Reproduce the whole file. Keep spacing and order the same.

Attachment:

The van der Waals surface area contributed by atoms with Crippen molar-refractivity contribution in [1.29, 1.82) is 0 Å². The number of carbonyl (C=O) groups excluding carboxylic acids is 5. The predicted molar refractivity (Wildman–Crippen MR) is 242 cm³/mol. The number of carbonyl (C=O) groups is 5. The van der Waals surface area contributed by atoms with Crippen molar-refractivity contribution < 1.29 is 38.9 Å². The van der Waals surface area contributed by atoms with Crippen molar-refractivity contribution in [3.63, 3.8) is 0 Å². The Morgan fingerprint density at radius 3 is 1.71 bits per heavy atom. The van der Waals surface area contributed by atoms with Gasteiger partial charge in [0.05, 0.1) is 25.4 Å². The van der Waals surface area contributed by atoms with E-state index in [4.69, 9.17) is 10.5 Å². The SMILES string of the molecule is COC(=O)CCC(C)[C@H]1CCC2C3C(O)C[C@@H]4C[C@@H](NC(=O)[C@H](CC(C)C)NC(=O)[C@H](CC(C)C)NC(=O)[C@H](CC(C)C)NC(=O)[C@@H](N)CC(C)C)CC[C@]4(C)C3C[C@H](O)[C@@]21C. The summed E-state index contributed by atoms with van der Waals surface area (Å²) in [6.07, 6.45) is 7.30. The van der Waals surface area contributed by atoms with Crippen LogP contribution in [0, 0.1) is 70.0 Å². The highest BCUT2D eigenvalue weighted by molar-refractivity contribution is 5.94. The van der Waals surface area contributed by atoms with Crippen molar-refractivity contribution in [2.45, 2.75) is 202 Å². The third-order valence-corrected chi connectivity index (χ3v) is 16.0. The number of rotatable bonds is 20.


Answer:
The van der Waals surface area contributed by atoms with Crippen molar-refractivity contribution in [1.29, 1.82) is 0 Å². The number of carbonyl (C=O) groups excluding carboxylic acids is 5. The predicted molar refractivity (Wildman–Crippen MR) is 242 cm³/mol. The number of carbonyl (C=O) groups is 5. The van der Waals surface area contributed by atoms with Crippen molar-refractivity contribution < 1.29 is 38.9 Å². The van der Waals surface area contributed by atoms with Crippen molar-refractivity contribution in [3.63, 3.8) is 0 Å². The Morgan fingerprint density at radius 3 is 1.71 bits per heavy atom. The van der Waals surface area contributed by atoms with Gasteiger partial charge in [0.05, 0.1) is 25.4 Å². The van der Waals surface area contributed by atoms with E-state index in [4.69, 9.17) is 10.5 Å². The SMILES string of the molecule is COC(=O)CCC(C)[C@H]1CCC2C3C(O)C[C@@H]4C[C@@H](NC(=O)[C@H](CC(C)C)NC(=O)[C@H](CC(C)C)NC(=O)[C@H](CC(C)C)NC(=O)[C@@H](N)CC(C)C)CC[C@]4(C)C3C[C@H](O)[C@@]21C. The summed E-state index contributed by atoms with van der Waals surface area (Å²) in [6.07, 6.45) is 7.30. The van der Waals surface area contributed by atoms with Crippen LogP contribution in [0, 0.1) is 70.0 Å². The highest BCUT2D eigenvalue weighted by molar-refractivity contribution is 5.94. The van der Waals surface area contributed by atoms with Crippen molar-refractivity contribution in [2.45, 2.75) is 202 Å². The third-order valence-corrected chi connectivity index (χ3v) is 16.0. The number of rotatable bonds is 20.